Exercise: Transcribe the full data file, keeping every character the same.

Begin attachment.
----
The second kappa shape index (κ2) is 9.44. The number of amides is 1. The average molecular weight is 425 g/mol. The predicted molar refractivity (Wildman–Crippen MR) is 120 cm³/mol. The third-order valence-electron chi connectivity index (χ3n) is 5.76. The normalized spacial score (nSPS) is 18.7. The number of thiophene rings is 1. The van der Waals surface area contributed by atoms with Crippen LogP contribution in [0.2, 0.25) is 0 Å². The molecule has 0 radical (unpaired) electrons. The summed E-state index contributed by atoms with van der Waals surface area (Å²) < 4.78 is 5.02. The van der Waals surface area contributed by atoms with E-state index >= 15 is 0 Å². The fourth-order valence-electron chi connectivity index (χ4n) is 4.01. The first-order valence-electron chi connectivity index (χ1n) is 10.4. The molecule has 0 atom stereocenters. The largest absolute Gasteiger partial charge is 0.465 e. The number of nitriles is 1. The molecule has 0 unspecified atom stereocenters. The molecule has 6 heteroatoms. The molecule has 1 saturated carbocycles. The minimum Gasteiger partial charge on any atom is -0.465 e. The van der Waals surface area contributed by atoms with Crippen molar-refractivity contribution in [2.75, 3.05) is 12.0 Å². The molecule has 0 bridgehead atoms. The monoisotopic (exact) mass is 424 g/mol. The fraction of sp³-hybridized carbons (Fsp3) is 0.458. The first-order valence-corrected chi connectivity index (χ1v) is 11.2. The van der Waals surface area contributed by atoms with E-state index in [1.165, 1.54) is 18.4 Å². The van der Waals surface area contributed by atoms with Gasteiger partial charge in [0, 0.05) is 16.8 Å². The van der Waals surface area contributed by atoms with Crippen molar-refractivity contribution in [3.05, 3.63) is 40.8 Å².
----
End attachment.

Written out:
The second kappa shape index (κ2) is 9.44. The number of amides is 1. The average molecular weight is 425 g/mol. The predicted molar refractivity (Wildman–Crippen MR) is 120 cm³/mol. The third-order valence-electron chi connectivity index (χ3n) is 5.76. The normalized spacial score (nSPS) is 18.7. The number of thiophene rings is 1. The van der Waals surface area contributed by atoms with Crippen LogP contribution in [0.2, 0.25) is 0 Å². The molecule has 0 radical (unpaired) electrons. The summed E-state index contributed by atoms with van der Waals surface area (Å²) < 4.78 is 5.02. The van der Waals surface area contributed by atoms with E-state index >= 15 is 0 Å². The fourth-order valence-electron chi connectivity index (χ4n) is 4.01. The first-order valence-electron chi connectivity index (χ1n) is 10.4. The molecule has 0 atom stereocenters. The largest absolute Gasteiger partial charge is 0.465 e. The number of nitriles is 1. The molecule has 0 unspecified atom stereocenters. The molecule has 6 heteroatoms. The molecule has 1 saturated carbocycles. The minimum Gasteiger partial charge on any atom is -0.465 e. The van der Waals surface area contributed by atoms with Crippen molar-refractivity contribution in [2.75, 3.05) is 12.0 Å². The molecule has 0 bridgehead atoms. The monoisotopic (exact) mass is 424 g/mol. The fraction of sp³-hybridized carbons (Fsp3) is 0.458. The first-order valence-corrected chi connectivity index (χ1v) is 11.2. The van der Waals surface area contributed by atoms with E-state index in [1.165, 1.54) is 18.4 Å². The van der Waals surface area contributed by atoms with Gasteiger partial charge in [0, 0.05) is 16.8 Å². The van der Waals surface area contributed by atoms with Crippen molar-refractivity contribution in [3.05, 3.63) is 40.8 Å².